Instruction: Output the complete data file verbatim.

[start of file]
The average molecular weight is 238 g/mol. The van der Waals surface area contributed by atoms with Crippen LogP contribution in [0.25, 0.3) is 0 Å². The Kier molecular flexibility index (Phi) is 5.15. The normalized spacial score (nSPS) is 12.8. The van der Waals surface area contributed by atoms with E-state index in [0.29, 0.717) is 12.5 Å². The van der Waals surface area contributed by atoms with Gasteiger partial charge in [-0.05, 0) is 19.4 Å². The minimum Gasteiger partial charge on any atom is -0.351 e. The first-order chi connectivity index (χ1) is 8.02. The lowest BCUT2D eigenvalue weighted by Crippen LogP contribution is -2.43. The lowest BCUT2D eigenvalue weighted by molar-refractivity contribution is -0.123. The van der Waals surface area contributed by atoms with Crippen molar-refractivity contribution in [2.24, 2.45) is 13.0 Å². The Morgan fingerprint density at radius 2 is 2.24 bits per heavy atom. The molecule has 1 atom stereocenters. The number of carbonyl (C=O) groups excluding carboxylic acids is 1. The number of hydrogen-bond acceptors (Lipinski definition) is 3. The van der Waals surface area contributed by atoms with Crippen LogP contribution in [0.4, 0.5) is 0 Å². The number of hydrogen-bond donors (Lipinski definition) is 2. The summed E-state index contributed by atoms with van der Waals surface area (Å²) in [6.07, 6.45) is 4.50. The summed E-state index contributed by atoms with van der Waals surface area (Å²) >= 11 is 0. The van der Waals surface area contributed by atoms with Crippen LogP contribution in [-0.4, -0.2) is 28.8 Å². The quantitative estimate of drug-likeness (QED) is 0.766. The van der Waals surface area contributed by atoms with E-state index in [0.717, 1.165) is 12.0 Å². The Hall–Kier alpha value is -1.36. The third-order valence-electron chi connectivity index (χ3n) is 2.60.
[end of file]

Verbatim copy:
The average molecular weight is 238 g/mol. The van der Waals surface area contributed by atoms with Crippen LogP contribution in [0.25, 0.3) is 0 Å². The Kier molecular flexibility index (Phi) is 5.15. The normalized spacial score (nSPS) is 12.8. The van der Waals surface area contributed by atoms with E-state index in [0.29, 0.717) is 12.5 Å². The van der Waals surface area contributed by atoms with Gasteiger partial charge in [-0.05, 0) is 19.4 Å². The minimum Gasteiger partial charge on any atom is -0.351 e. The first-order chi connectivity index (χ1) is 8.02. The lowest BCUT2D eigenvalue weighted by Crippen LogP contribution is -2.43. The lowest BCUT2D eigenvalue weighted by molar-refractivity contribution is -0.123. The van der Waals surface area contributed by atoms with Crippen molar-refractivity contribution in [2.24, 2.45) is 13.0 Å². The Morgan fingerprint density at radius 2 is 2.24 bits per heavy atom. The molecule has 1 atom stereocenters. The number of carbonyl (C=O) groups excluding carboxylic acids is 1. The number of hydrogen-bond acceptors (Lipinski definition) is 3. The van der Waals surface area contributed by atoms with Crippen LogP contribution in [0.4, 0.5) is 0 Å². The number of hydrogen-bond donors (Lipinski definition) is 2. The summed E-state index contributed by atoms with van der Waals surface area (Å²) in [6.07, 6.45) is 4.50. The summed E-state index contributed by atoms with van der Waals surface area (Å²) >= 11 is 0. The van der Waals surface area contributed by atoms with Crippen LogP contribution in [-0.4, -0.2) is 28.8 Å². The quantitative estimate of drug-likeness (QED) is 0.766. The van der Waals surface area contributed by atoms with E-state index in [0.717, 1.165) is 12.0 Å². The Hall–Kier alpha value is -1.36. The third-order valence-electron chi connectivity index (χ3n) is 2.60.